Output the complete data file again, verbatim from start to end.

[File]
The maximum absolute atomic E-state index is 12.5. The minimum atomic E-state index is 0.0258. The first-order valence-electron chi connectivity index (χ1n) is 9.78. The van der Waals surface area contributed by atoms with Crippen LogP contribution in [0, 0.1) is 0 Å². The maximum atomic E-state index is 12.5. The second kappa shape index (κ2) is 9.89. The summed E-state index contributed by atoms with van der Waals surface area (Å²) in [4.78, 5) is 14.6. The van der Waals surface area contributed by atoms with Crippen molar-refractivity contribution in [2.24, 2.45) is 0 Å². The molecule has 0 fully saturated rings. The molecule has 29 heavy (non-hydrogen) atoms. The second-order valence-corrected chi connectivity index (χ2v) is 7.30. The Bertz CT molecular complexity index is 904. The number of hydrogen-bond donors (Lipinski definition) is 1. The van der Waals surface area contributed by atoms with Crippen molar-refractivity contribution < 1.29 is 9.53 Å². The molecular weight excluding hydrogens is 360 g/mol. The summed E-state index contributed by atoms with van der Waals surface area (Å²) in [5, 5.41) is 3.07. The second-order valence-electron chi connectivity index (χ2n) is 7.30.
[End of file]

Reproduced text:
The maximum absolute atomic E-state index is 12.5. The minimum atomic E-state index is 0.0258. The first-order valence-electron chi connectivity index (χ1n) is 9.78. The van der Waals surface area contributed by atoms with Crippen LogP contribution in [0, 0.1) is 0 Å². The maximum atomic E-state index is 12.5. The second kappa shape index (κ2) is 9.89. The summed E-state index contributed by atoms with van der Waals surface area (Å²) in [4.78, 5) is 14.6. The van der Waals surface area contributed by atoms with Crippen molar-refractivity contribution in [2.24, 2.45) is 0 Å². The molecule has 0 fully saturated rings. The molecule has 29 heavy (non-hydrogen) atoms. The second-order valence-corrected chi connectivity index (χ2v) is 7.30. The Bertz CT molecular complexity index is 904. The number of hydrogen-bond donors (Lipinski definition) is 1. The van der Waals surface area contributed by atoms with Crippen molar-refractivity contribution < 1.29 is 9.53 Å². The molecular weight excluding hydrogens is 360 g/mol. The summed E-state index contributed by atoms with van der Waals surface area (Å²) in [5, 5.41) is 3.07. The second-order valence-electron chi connectivity index (χ2n) is 7.30.